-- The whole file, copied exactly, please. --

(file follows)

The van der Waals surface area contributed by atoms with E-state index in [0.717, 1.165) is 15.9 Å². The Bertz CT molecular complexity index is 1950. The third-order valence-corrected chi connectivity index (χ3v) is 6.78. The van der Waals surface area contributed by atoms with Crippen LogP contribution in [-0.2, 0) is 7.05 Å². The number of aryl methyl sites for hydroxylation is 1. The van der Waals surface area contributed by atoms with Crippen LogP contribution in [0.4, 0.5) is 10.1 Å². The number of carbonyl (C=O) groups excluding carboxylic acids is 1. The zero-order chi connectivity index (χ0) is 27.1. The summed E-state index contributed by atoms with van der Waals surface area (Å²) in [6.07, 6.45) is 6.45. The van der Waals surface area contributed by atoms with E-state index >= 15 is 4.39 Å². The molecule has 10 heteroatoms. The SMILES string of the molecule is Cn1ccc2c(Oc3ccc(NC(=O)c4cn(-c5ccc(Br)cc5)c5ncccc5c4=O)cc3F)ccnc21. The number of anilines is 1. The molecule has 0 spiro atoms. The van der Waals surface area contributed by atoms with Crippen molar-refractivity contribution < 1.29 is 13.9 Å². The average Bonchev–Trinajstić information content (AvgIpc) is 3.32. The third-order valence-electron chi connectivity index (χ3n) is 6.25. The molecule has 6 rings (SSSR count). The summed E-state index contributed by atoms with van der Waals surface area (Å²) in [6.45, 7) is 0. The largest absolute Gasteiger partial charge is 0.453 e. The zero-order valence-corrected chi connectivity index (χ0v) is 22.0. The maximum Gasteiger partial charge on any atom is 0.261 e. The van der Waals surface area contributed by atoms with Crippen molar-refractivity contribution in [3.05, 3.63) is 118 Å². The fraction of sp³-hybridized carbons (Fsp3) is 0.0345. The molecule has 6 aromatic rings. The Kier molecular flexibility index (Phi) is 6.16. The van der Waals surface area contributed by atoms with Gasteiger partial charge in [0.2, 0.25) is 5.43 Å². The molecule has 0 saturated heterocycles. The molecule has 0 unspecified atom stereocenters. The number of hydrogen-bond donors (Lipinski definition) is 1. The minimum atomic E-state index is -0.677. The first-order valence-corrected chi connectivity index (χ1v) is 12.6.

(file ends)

The van der Waals surface area contributed by atoms with E-state index in [0.717, 1.165) is 15.9 Å². The Bertz CT molecular complexity index is 1950. The third-order valence-corrected chi connectivity index (χ3v) is 6.78. The van der Waals surface area contributed by atoms with Crippen LogP contribution in [-0.2, 0) is 7.05 Å². The number of aryl methyl sites for hydroxylation is 1. The van der Waals surface area contributed by atoms with Crippen LogP contribution in [0.4, 0.5) is 10.1 Å². The number of carbonyl (C=O) groups excluding carboxylic acids is 1. The zero-order chi connectivity index (χ0) is 27.1. The summed E-state index contributed by atoms with van der Waals surface area (Å²) in [6.07, 6.45) is 6.45. The van der Waals surface area contributed by atoms with E-state index >= 15 is 4.39 Å². The molecule has 10 heteroatoms. The SMILES string of the molecule is Cn1ccc2c(Oc3ccc(NC(=O)c4cn(-c5ccc(Br)cc5)c5ncccc5c4=O)cc3F)ccnc21. The number of anilines is 1. The molecule has 0 spiro atoms. The van der Waals surface area contributed by atoms with Crippen molar-refractivity contribution < 1.29 is 13.9 Å². The average Bonchev–Trinajstić information content (AvgIpc) is 3.32. The third-order valence-electron chi connectivity index (χ3n) is 6.25. The molecule has 6 rings (SSSR count). The summed E-state index contributed by atoms with van der Waals surface area (Å²) in [6.45, 7) is 0. The largest absolute Gasteiger partial charge is 0.453 e. The zero-order valence-corrected chi connectivity index (χ0v) is 22.0. The maximum Gasteiger partial charge on any atom is 0.261 e. The van der Waals surface area contributed by atoms with Crippen molar-refractivity contribution in [3.05, 3.63) is 118 Å². The fraction of sp³-hybridized carbons (Fsp3) is 0.0345. The molecule has 6 aromatic rings. The Kier molecular flexibility index (Phi) is 6.16. The van der Waals surface area contributed by atoms with Gasteiger partial charge in [0.2, 0.25) is 5.43 Å². The molecule has 0 saturated heterocycles. The molecule has 0 unspecified atom stereocenters. The number of hydrogen-bond donors (Lipinski definition) is 1. The minimum atomic E-state index is -0.677. The first-order valence-corrected chi connectivity index (χ1v) is 12.6.